The Cisco Kid had killed six men in more or less fair scrimmages, had murdered twice as many (mostly Mexicans), and had winged a larger number whom he modestly forbore to count. Therefore a woman loved him.
The Kid was twenty-five, looked twenty; and a careful insurance company would have estimated the probable time of his demise at, say, twenty-six. His habitat was anywhere between the Frio and the Rio Grande. He killed for the love of it—because he was quick-tempered—to avoid arrest—for his own amusement—any reason that came to his mind would suffice. He had escaped capture because he could shoot five-sixths of a second sooner than any sheriff or ranger in the service, and because he rode a speckled roan horse that knew every cow-path in the mesquite and pear thickets from Read more [...]
On the morning of October 6, 1885, a well-dressed young man presented himself at the office of the police superintendent of the 2nd division of the S. district, and announced that his employer, a retired cornet of the guards, called Mark Ivanovitch Klyauzov, had been murdered. The young man was pale and extremely agitated as he made this announcement. His hands trembled and there was a look of horror in his eyes.
"To whom have I the honour of speaking?" the superintendent asked him.
"Psyekov, Klyauzov's steward. Agricultural and engineering expert."
The police superintendent, on reaching the spot with Psyekov and the necessary witnesses, found the position as follows.
Masses of people were crowding about the lodge in which Klyauzov lived. The news of the event had flown round the neighbourhood Read more [...]
There are few persons, even among the calmest thinkers, who have not occasionally been startled into a vague yet thrilling half-credence in the supernatural, by coincidences of so seemingly marvellous a character that, as mere coincidences, the intellect has been unable to receive them. Such sentiments - for the half-credences of which I speak have never the full force of thought - such sentiments are seldom thoroughly stifled unless by reference to the doctrine of chance, or, as it is technically termed, the Calculus of Probabilities. Now this Calculus is, in its essence, purely mathematical; and thus we have the anomaly of the most rigidly exact in science applied to the shadow and spirituality of the most intangible in speculation.
The extraordinary details which I am now called upon to Read more [...]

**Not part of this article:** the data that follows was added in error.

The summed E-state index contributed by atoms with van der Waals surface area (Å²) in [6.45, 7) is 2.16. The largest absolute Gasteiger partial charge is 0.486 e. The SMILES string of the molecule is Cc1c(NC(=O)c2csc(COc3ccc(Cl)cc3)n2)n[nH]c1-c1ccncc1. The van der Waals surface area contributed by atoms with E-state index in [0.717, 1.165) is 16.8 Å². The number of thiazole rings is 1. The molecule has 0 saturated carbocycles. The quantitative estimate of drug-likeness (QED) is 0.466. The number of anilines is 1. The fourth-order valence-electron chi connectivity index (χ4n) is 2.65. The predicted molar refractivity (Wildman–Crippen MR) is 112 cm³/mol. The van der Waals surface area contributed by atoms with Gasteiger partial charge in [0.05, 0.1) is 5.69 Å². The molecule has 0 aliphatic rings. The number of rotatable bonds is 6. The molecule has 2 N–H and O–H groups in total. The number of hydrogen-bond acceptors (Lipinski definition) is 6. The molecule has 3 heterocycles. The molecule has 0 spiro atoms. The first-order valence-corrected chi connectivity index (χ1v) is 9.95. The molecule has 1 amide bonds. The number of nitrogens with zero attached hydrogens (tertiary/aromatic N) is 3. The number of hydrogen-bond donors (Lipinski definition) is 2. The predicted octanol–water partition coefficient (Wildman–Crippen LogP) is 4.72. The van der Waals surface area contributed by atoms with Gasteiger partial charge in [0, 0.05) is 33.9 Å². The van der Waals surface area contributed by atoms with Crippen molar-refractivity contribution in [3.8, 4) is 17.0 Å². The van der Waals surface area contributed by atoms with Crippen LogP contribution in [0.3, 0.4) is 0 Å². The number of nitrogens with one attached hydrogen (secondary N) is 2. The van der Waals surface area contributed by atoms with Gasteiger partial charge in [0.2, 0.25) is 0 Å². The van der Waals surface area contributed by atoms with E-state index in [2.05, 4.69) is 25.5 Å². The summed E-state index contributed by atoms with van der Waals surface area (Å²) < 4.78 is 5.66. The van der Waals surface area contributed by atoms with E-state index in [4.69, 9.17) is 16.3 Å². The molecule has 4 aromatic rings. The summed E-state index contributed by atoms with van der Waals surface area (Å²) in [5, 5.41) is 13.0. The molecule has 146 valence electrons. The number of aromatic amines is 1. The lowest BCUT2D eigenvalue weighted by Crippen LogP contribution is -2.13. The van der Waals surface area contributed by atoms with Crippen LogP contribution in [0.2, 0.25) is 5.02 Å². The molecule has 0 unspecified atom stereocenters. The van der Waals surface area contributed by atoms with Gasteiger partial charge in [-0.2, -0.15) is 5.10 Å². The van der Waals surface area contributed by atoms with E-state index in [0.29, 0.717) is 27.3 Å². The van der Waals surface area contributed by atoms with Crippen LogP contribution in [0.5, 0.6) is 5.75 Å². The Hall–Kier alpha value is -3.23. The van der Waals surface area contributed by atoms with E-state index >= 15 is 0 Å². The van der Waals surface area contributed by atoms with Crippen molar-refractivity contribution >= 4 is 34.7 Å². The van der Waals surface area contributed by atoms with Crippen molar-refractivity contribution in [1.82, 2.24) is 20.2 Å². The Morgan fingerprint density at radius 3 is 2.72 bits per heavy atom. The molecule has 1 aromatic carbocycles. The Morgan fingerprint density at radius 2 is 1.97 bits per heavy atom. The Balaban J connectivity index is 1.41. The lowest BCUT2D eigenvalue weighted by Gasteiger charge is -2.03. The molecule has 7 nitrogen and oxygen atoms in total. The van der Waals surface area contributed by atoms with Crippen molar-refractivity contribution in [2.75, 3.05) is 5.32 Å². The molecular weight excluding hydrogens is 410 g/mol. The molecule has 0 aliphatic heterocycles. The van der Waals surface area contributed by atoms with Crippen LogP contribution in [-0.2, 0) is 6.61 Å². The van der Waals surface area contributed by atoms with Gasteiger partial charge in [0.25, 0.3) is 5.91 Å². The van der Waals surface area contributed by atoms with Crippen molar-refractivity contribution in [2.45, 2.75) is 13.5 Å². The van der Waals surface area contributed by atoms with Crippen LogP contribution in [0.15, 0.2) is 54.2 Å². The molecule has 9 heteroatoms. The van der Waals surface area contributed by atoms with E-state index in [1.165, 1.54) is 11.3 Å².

A friend of mine, a soldier, who died in Greece of fever some years since, described to me one day his first engagement. His story so impressed me that I wrote it down from memory. It was as follows:
I joined my regiment on September 4th. It was evening. I found the colonel in the camp. He received me rather bruskly, but having read the general's introductory letter he changed his manner and addressed me courteously.
By him I was presented to my captain, who had just come in from reconnoitring. This captain, whose acquaintance I had scarcely time to make, was a tall, dark man, of harsh, repelling aspect. He had been a private soldier, and had won his cross and epaulettes upon the field of battle. His voice, which was hoarse and feeble, contrasted strangely with his gigantic stature. Read more [...]
The sight of the vast pinewood, embracing the whole horizon, the sight of the 'Forest,' recalls the sight of the ocean. And the sensations it arouses are the same; the same primaeval untouched force lies outstretched in its breadth and majesty before the eyes of the spectator. From the heart of the eternal forest, from the undying bosom of the waters, comes the same voice: 'I have nothing to do with thee,'--nature says to man, 'I reign supreme, while do thou bestir thyself to thy utmost to escape dying.' But the forest is gloomier and more monotonous than the sea, especially the pine forest, which is always alike and almost soundless. The ocean menaces and caresses, it frolics with every colour, speaks with every voice; it reflects the sky, from which too comes the breath of Read more [...]
CHAPTER I—THE MORTALS IN THE HOUSE
Under none of the accredited ghostly circumstances, and environed by none of the conventional ghostly surroundings, did I first make acquaintance with the house which is the subject of this Christmas piece. I saw it in the daylight, with the sun upon it. There was no wind, no rain, no lightning, no thunder, no awful or unwonted circumstance, of any kind, to heighten its effect. More than that: I had come to it direct from a railway station: it was not more than a mile distant from the railway station; and, as I stood outside the house, looking back upon the way I had come, I could see Read more [...]